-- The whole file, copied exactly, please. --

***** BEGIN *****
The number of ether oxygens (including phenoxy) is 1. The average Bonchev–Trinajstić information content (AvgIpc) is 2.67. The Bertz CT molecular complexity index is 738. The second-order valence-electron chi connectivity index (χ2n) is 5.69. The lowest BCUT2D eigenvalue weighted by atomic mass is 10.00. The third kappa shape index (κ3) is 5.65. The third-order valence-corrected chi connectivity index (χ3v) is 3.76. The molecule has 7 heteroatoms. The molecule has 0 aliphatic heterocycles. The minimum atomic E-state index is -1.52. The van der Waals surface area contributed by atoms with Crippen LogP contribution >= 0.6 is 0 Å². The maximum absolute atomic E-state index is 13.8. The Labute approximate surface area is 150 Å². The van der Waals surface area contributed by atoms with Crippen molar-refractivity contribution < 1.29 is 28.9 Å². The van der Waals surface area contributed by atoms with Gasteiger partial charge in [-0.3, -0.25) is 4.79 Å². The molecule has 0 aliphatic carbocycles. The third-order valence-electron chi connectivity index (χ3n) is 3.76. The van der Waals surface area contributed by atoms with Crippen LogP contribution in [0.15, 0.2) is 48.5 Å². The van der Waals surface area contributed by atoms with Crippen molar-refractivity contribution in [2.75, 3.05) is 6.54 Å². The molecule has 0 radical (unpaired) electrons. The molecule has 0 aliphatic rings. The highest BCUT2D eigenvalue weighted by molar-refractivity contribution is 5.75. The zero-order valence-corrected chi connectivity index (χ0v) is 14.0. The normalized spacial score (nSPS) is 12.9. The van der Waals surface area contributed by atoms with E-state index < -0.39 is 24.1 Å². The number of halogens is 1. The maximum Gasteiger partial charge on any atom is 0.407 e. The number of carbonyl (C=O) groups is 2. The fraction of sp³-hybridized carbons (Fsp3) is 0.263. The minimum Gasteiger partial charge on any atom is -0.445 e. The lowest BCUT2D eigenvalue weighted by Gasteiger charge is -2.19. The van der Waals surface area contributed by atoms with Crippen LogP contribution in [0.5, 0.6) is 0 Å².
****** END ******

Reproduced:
The number of ether oxygens (including phenoxy) is 1. The average Bonchev–Trinajstić information content (AvgIpc) is 2.67. The Bertz CT molecular complexity index is 738. The second-order valence-electron chi connectivity index (χ2n) is 5.69. The lowest BCUT2D eigenvalue weighted by atomic mass is 10.00. The third kappa shape index (κ3) is 5.65. The third-order valence-corrected chi connectivity index (χ3v) is 3.76. The molecule has 7 heteroatoms. The molecule has 0 aliphatic heterocycles. The minimum atomic E-state index is -1.52. The van der Waals surface area contributed by atoms with Crippen LogP contribution >= 0.6 is 0 Å². The maximum absolute atomic E-state index is 13.8. The Labute approximate surface area is 150 Å². The van der Waals surface area contributed by atoms with Crippen molar-refractivity contribution < 1.29 is 28.9 Å². The van der Waals surface area contributed by atoms with Gasteiger partial charge in [-0.3, -0.25) is 4.79 Å². The molecule has 0 aliphatic carbocycles. The third-order valence-electron chi connectivity index (χ3n) is 3.76. The van der Waals surface area contributed by atoms with Crippen LogP contribution in [0.15, 0.2) is 48.5 Å². The van der Waals surface area contributed by atoms with Crippen molar-refractivity contribution in [2.75, 3.05) is 6.54 Å². The molecule has 0 radical (unpaired) electrons. The molecule has 0 aliphatic rings. The highest BCUT2D eigenvalue weighted by molar-refractivity contribution is 5.75. The zero-order valence-corrected chi connectivity index (χ0v) is 14.0. The normalized spacial score (nSPS) is 12.9. The van der Waals surface area contributed by atoms with E-state index < -0.39 is 24.1 Å². The number of halogens is 1. The maximum Gasteiger partial charge on any atom is 0.407 e. The number of carbonyl (C=O) groups is 2. The fraction of sp³-hybridized carbons (Fsp3) is 0.263. The minimum Gasteiger partial charge on any atom is -0.445 e. The lowest BCUT2D eigenvalue weighted by Gasteiger charge is -2.19. The van der Waals surface area contributed by atoms with Crippen LogP contribution in [0.5, 0.6) is 0 Å².